what about mixing gray crystals of various shades in there and getting an analog film? wouldn't it allow for less grain? black and white, and gray hurray!

Photo Engineer
03-07-2008, 01:36 PM
what about mixing gray crystals of various shades in there and getting an analog film? wouldn't it allow for less grain? black and white, and gray hurray!

I'm sorry, but I guess I don't understand the question.

That is an analog film.

PE

cotdt
03-07-2008, 02:47 PM
I'm sorry, but I guess I don't understand the question.

That is an analog film.

PE

i meant that B&W film is digital, because on the microscopic level everything is black and white. wouldn't it be better to utilize analog technology like digital sensors, where you can have grays? would that improve ISO performance?

ic-racer
03-07-2008, 03:03 PM
i meant that B&W film is digital, because on the microscopic level everything is black and white. wouldn't it be better to utilize analog technology like digital sensors, where you can have grays? would that improve ISO performance?

I think I get what you are referring to. I guess 'stain' left in the emulsion would have this effect.

Photo Engineer
03-07-2008, 03:43 PM
i meant that B&W film is digital, because on the microscopic level everything is black and white. wouldn't it be better to utilize analog technology like digital sensors, where you can have grays? would that improve ISO performance?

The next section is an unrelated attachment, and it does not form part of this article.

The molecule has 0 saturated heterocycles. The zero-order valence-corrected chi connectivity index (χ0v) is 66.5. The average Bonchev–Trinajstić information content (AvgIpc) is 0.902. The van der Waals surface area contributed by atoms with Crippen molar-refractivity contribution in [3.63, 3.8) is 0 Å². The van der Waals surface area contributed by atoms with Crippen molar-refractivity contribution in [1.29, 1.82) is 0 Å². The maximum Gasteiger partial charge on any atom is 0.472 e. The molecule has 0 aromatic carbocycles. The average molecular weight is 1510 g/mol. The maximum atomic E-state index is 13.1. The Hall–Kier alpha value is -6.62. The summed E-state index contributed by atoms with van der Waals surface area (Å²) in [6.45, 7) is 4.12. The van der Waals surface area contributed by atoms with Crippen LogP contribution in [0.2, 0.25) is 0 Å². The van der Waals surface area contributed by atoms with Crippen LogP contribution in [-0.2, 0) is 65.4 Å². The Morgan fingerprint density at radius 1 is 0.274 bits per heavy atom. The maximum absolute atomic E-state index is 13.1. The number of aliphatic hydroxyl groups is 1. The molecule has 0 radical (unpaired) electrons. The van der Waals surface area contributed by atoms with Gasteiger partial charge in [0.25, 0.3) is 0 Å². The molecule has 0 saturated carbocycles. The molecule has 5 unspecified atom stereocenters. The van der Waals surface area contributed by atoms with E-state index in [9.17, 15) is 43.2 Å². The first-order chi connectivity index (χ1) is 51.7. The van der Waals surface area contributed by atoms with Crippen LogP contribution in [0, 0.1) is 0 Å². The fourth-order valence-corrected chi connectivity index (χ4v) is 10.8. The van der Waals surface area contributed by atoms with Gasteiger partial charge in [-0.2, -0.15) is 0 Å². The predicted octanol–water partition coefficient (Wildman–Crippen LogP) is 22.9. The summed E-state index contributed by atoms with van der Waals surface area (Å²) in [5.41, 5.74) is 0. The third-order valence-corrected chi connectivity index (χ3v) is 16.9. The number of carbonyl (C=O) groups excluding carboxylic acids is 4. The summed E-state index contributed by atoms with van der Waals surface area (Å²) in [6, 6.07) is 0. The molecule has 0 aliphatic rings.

You can have grays here as well, if only part of the grain is developed. So, if you take a 'sensor' sized piece of the processed film you have an equivalent gray to a sensor. One is revealed by Density and the other is revealed by Voltage. Both are analog values BTW. The analog value is converted to density by a computer program.

On a micro and macro scale, you get an D LogE and a V Log E scale respectively. These form equivalent images.

Since the actual speed is determined by a grain of silver, the ISO speed is effectively set by grain size. Bigger grains give higher ISO. More development means greater density and varying shades of gray. The fact that the sensor is larger and set side-by-side gives higher grain, lower detail and aliasing which you don't get with film.

PE